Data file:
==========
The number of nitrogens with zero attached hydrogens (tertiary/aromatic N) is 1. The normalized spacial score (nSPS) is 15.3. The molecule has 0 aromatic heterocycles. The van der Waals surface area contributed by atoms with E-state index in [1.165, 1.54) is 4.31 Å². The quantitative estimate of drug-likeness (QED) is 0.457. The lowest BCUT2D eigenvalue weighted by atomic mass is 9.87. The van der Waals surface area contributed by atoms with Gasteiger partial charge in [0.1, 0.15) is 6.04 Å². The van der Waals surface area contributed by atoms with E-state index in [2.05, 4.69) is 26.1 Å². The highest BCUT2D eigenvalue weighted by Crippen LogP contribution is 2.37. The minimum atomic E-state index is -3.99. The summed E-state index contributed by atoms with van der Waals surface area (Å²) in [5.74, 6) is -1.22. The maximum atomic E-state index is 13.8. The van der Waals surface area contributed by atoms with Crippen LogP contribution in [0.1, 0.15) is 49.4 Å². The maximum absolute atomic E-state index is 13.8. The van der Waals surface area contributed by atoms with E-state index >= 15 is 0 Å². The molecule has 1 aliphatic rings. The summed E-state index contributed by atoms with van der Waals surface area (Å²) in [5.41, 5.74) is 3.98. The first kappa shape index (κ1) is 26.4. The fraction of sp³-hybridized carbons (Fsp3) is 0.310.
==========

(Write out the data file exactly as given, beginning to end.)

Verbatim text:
The number of nitrogens with zero attached hydrogens (tertiary/aromatic N) is 1. The normalized spacial score (nSPS) is 15.3. The molecule has 0 aromatic heterocycles. The van der Waals surface area contributed by atoms with E-state index in [1.165, 1.54) is 4.31 Å². The quantitative estimate of drug-likeness (QED) is 0.457. The lowest BCUT2D eigenvalue weighted by atomic mass is 9.87. The van der Waals surface area contributed by atoms with Gasteiger partial charge in [0.1, 0.15) is 6.04 Å². The van der Waals surface area contributed by atoms with E-state index in [2.05, 4.69) is 26.1 Å². The highest BCUT2D eigenvalue weighted by Crippen LogP contribution is 2.37. The minimum atomic E-state index is -3.99. The summed E-state index contributed by atoms with van der Waals surface area (Å²) in [5.74, 6) is -1.22. The maximum atomic E-state index is 13.8. The van der Waals surface area contributed by atoms with Crippen LogP contribution in [0.1, 0.15) is 49.4 Å². The maximum absolute atomic E-state index is 13.8. The van der Waals surface area contributed by atoms with E-state index >= 15 is 0 Å². The molecule has 1 aliphatic rings. The summed E-state index contributed by atoms with van der Waals surface area (Å²) in [5.41, 5.74) is 3.98. The first kappa shape index (κ1) is 26.4. The fraction of sp³-hybridized carbons (Fsp3) is 0.310.